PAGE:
verb (used with object), dis·pelled, dis·pel·ling.
- dispatch box,
- dispatch case,
- dispatch rider,
Origin of dispel
Examples from the Web for dispel
The police themselves do little to dispel or discourage this lionized portrayal.Prosecutor Used Grand Jury to Let Darren Wilson Walk|Tom Nolan|November 28, 2014|DAILY BEAST
He does, however, attempt to dispel some of the myths that have emerged from hearsay and rumor over the last century.
Swiss leaders also dispel the “slippery slope” idea by repeatedly rejecting substantial minimum wage increases.To Make Their Victory Durable, the GOP Must Fix the Minimum Wage|Dmitri Mehlhorn|November 6, 2014|DAILY BEAST
But one look at the film is enough to dispel all notions of Svengali.The Legend With The Look: Remembering Lauren Bacall|Teo Bugbee|August 13, 2014|DAILY BEAST
There is no questioning their fellowship and effort to dispel misplaced preconceptions.A Report From the Misunderstood Gathering of the Juggalos|Steve Miller|July 28, 2014|DAILY BEAST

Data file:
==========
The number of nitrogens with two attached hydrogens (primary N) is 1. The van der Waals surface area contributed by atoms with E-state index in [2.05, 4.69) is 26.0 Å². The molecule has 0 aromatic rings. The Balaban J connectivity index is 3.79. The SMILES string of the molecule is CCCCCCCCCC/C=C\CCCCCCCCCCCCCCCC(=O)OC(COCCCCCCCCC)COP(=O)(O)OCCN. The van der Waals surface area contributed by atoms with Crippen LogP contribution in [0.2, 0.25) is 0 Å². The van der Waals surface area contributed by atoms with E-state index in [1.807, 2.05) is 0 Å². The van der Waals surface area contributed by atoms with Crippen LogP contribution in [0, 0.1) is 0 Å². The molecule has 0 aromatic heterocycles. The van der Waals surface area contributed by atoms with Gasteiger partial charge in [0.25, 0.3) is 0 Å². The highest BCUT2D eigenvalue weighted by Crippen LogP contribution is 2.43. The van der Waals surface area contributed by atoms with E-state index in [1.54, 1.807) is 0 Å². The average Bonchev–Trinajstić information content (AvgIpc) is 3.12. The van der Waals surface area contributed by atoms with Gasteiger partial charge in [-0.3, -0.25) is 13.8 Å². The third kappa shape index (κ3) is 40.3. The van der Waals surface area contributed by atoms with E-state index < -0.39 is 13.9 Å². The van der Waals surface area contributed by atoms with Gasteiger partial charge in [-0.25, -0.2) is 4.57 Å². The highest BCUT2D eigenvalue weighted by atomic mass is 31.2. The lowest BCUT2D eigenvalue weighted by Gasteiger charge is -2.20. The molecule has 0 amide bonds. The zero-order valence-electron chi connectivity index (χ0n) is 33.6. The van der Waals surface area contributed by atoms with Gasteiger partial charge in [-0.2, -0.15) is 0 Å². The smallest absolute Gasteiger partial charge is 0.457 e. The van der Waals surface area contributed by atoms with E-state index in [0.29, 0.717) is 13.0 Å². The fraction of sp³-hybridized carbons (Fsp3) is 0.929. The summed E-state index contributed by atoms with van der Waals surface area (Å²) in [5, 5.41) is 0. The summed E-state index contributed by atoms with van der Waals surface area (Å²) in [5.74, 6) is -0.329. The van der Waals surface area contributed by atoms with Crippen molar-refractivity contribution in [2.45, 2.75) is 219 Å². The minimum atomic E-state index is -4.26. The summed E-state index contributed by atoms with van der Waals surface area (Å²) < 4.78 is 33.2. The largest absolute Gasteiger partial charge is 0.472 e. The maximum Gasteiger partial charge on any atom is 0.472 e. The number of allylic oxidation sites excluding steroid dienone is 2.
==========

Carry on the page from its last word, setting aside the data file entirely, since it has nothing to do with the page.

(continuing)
It was a horrible thought, which subsequent experience unhappily did not tend to dispel.A Witch of the Hills, v. 1-2|Florence Warden
Since King David's time, we all know the power of music to dispel the spirits of darkness.
Even Dave's mechanical expletives were insufficient to dispel the illusion.Menotah|Ernest G. Henham
But the lapse of a few months will confirm or dispel their fears.
On that former occasion the image of her old uncle had been strong in helping to dispel the fascination.The Patriot|Antonio Fogazzaro
verb -pels, -pelling or -pelled
Word Origin for dispel
c.1400, dispelen, from Latin dispellere "drive apart," from dis- "away" (see dis-) + pellere "to drive, push" (see pulse (n.1)). Since the meaning is "to drive away in different directions" it should not have as an object a single, indivisible thing (you can dispel suspicion, but not an accusation). Related: Dispelled; dispelling.